Carla and I were both warned that at some point in our therapy visits there would be one patient that would really touch us. This is not to say we aren’t touched by all the people we visit, it is that at least one would cause you to look past your objectivity, get close to your dog, and make you stay longer than scheduled. The time has come and for the purpose of this story we will call him Steve.

Steve is a shy little boy who is extremely ill. He is undergoing a dangerous treatment to help him fight a disease that could take this life before he gets the chance to grow up. Steve is only seven and is a typical little boy at first appearance. He is terribly shy and when he talks with you it he never looks at you, always down or through his mother. When I wrote this I had three wonderful opportunities to learn about Steve.

Gopher and I arrived and we took our typical place by the fireplace in the little room where our visits are held. There was a mother and a little boy that were already there waiting for us. This was Steve and I couldn’t help but notice that he smiled at Gopher as soon as we walked into the room. In the therapy setting with a dog it is the opposite as in the public, when walking down the street you should always ask for permission to pet a dog. In the therapy setting you ask the person if they want to say hi and do not approach until there is an affirmation. Steve looked for a moment over his portable video game device then quickly turned to look at his mom who told him it was okay. Instead of getting up and coming over he seemed in sink deeper into the chair, covering his face leaving only narrow slits of his eyes looking over his gaming device. I could not help but smile when I noted the power light indicator was not black and not the glowing crimson or jade when this device was in operation. I looked down at Gopher smiling and gave him a pet. Steve stayed put in his chair.

After a few minutes a few more kids started to arrive and began visiting with Gopher. I couldn’t help but notice the gaming device had slumped away from Steve’s face and he watched closely how the kids were interacting with Gopher and how I was interacting with them. I am not quite sure when or how it came about but without me noticing Steve had moved from his chair and was thoroughly petting Gopher and Gopher focused his soft loving brown eyes directly on Steve and somewhat embarrassingly did not acknowledge the other kids as much. I don’t know if I can ever knowingly explain why he did that, Steve was not stroking a particular spot that Gopher desires he was softly patting his chest something done 100’s of times a day and a move that has never drawn his focus so intently. Did Gopher know Steve needed him ‘more’ than the other kids at that moment? Did he know they were beginning to form a friendship? I don’t think any of us will ever know, but there he was a dog who instinctually will avoid direct eye contact was taking those deep chestnut brown eyes that seem to have wisdom beyond my understanding were staring directly into Steve’s eyes.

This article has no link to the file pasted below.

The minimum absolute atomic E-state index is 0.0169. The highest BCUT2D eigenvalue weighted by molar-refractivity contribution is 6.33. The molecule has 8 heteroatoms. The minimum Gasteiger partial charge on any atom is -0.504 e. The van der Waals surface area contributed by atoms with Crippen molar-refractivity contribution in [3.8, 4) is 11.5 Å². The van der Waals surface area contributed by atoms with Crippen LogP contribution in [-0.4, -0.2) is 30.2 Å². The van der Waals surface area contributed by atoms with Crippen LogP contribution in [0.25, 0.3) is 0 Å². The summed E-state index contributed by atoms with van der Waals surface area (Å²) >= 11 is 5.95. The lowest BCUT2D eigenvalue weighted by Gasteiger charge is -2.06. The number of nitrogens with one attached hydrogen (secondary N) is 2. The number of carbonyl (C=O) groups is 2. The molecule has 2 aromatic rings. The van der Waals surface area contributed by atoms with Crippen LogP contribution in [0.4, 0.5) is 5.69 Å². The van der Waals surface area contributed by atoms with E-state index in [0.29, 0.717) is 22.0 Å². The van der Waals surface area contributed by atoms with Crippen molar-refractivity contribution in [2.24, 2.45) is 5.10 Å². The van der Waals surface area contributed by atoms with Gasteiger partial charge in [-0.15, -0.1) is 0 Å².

The other kids many of them had seen and played with Gopher before excitedly ran off to join in the arts and craft activity happening in the room adjacent to us. This left Steve alone with Gopher. I spoke with Steve a few times, and he would respond, but always kept looking at Gopher. Gopher decided to settle in and lay down on his side to take in the full massage given by Steve. This would continue for nearly thirty minutes when Steve suddenly got up. Gopher raised his head at the loss of his masseur. Steve went over to the chair and picked up his gaming device cam back over and lay down on the floor resting his head on Gopher’s chest and shoulder. I learned as this moment that only the day before Steve had undergone a long and exhausting treatment. His mother asked him if he needed to go upstairs and go to bed, Steve looked at his mother and in a loud affirmative tone said “NO MOM!” His mother had told him how happy this time was making her that due to his illness and his innate shyness he was not engaging with anyone or any thing. I looked back to Gopher and Steve during this discussion and discovered that Steve had turned the gaming device on this time and the glow of the screen illuminating his and Gophers face who had draped his neck over Steve’s shoulder and rested his head on Steve’s chest. I was startled at first and exchanged looks with Steve’s mom to see if this was okay or if I needed to move Gopher. She shook her head no with tears in her eyes watching her son interact with another living being for the first time in months.